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Knee News

Comparing Test Results with Patients' Reports after ACL Reconstruction

Doctors use several tests to measure knee instability after an anterior cruciate ligament (ACL) tear. A special machine can measure the amount of knee laxity. Two other tests are often used: the Lachman test and the pivot-shift test. These same tests are used after an operation to repair the torn ligament. It helps doctors see how stable the knee is after surgery.

How do patients' symptoms compare to these findings? If the knee is stable, does the patient still have pain and swelling? If the knee isn't stable, will patients know it by how limited they are in function?

The purpose of this study was to see if there's any link between objective test results and patient's reported symptoms. Any connection between these two has never been reported. Two hundred patients having an ACL reconstruction were studied. All patients were followed at least two years.

Two sets of data were collected: the doctor's report and the patient's report. Patients informed their doctors about the following symptoms:

  • pain
  • swelling
  • giving way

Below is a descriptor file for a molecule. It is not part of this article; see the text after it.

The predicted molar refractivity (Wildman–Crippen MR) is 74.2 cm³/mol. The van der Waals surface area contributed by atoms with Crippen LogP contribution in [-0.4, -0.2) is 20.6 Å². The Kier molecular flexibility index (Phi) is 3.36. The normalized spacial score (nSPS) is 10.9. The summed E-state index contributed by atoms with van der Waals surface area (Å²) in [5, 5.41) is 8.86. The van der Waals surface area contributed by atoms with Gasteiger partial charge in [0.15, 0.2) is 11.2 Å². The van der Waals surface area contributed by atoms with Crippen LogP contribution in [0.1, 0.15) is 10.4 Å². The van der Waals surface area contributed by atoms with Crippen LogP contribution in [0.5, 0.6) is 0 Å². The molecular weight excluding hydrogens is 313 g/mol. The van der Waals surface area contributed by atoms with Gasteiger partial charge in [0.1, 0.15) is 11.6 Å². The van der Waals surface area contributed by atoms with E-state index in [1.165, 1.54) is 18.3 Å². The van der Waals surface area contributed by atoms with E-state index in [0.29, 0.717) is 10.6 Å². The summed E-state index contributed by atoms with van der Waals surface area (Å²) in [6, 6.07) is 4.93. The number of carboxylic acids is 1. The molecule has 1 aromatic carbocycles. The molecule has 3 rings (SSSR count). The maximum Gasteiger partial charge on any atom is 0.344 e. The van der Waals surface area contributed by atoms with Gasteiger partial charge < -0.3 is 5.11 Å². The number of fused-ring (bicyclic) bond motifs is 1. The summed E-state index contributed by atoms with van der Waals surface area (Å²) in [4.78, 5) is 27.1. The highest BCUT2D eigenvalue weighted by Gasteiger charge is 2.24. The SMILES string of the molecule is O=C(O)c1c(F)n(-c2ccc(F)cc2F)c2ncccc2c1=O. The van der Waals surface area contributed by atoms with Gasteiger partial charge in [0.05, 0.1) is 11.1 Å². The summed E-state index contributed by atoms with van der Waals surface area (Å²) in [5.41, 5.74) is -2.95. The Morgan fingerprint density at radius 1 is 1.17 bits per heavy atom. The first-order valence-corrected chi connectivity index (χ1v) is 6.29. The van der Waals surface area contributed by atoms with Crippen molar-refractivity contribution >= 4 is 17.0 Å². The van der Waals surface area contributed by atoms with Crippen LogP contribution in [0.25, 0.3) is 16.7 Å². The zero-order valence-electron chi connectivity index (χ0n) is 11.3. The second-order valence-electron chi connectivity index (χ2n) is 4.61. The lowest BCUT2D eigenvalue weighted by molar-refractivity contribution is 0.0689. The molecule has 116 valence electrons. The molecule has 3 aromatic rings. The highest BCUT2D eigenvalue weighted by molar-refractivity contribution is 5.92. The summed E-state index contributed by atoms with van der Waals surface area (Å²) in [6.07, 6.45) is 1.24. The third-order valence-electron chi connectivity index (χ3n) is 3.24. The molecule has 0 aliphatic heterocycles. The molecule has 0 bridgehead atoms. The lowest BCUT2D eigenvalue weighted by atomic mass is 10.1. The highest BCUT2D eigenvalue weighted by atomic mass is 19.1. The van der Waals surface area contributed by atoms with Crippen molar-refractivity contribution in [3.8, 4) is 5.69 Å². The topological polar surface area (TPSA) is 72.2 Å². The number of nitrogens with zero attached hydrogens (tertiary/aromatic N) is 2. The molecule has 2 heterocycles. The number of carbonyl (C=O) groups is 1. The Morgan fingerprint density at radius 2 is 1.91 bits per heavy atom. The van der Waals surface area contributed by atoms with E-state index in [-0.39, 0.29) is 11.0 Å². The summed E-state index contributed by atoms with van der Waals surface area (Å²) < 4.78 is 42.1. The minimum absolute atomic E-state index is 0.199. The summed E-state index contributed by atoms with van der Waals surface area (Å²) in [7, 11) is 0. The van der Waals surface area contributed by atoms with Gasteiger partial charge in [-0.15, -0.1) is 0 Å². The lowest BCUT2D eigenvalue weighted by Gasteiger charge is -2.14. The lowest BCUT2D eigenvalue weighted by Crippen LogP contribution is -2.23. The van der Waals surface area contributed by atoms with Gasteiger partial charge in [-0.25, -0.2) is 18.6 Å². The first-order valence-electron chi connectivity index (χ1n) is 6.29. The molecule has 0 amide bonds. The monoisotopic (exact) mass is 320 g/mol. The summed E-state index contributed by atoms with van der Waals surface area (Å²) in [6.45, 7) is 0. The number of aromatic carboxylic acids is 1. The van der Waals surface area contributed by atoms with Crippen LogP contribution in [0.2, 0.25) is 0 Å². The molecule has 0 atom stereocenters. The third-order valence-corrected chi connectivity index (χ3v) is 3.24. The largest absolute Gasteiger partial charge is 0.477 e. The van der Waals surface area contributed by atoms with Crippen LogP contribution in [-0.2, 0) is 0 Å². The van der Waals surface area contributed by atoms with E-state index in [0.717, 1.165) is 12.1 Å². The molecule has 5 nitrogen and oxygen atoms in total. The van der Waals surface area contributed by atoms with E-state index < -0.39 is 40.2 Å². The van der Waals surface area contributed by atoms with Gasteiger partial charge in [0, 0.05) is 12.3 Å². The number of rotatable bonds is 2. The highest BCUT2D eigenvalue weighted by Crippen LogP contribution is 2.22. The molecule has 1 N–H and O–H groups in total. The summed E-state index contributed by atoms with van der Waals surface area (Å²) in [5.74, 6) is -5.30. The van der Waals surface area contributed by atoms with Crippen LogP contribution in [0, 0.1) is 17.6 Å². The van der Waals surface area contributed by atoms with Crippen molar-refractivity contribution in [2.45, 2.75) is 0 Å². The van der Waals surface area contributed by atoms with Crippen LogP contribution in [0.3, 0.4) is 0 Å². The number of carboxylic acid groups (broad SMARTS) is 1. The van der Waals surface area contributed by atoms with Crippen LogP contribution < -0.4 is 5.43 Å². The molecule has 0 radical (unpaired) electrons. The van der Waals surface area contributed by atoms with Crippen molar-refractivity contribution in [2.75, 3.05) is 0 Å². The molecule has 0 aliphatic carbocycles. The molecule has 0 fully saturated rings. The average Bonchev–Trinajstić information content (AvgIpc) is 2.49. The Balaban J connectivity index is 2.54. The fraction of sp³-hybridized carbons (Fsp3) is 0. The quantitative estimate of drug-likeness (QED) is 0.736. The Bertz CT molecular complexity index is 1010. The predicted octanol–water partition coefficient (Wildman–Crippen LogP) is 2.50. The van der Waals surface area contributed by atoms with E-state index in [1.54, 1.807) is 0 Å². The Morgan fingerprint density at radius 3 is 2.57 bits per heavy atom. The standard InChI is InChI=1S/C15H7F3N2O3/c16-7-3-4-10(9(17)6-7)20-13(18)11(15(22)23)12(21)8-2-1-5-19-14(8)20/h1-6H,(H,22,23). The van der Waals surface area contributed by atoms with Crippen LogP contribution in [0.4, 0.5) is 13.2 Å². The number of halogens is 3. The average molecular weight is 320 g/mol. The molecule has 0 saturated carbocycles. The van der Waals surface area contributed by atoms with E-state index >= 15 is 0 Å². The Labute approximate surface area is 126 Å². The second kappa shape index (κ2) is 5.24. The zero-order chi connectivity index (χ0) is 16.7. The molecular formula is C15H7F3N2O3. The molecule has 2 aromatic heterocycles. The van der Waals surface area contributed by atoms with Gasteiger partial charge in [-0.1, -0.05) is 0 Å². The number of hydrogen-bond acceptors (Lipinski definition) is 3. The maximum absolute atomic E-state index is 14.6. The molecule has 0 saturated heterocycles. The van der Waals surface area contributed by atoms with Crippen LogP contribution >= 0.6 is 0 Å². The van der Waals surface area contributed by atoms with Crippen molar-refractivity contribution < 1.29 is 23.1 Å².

• locking
  • stiffness
  • limping

    Patients were also asked about satisfaction with the results; their ability to walk, squat, or run; and their ability to enjoy sports or other activities. Climbing stairs and daily activity or work level were also measured.

    The authors report no link between two of the tests and symptoms reported. Only the pivot-shift test was related to patient satisfaction and knee function. A positive pivot-shift test was accompanied by symptoms where the knee seemed to give way. The same patients also had trouble with twisting and cutting motions in sports activities. These findings support the use of the pivot-shift exam to test function after ACL reconstruction.

    Mininder S. Kocher, MD, MPH, et al. Relationships Between Objective Assessment of Ligament Stability and Subjective Assessment of Symptoms and Function after Anterior Cruciate Ligament Reconstruction. In The American Journal of Sports Medicine. May/June 2004. Vol. 32. No. 3. Pp. 629-634.


    *Disclaimer:* The information contained herein is compiled from a variety of sources. It may not be complete or timely. It does not cover all diseases, physical conditions, ailments or treatments. The information should NOT be used in place of visit with your healthcare provider, nor should you disregard the advice of your health care provider because of any information you read in this topic.
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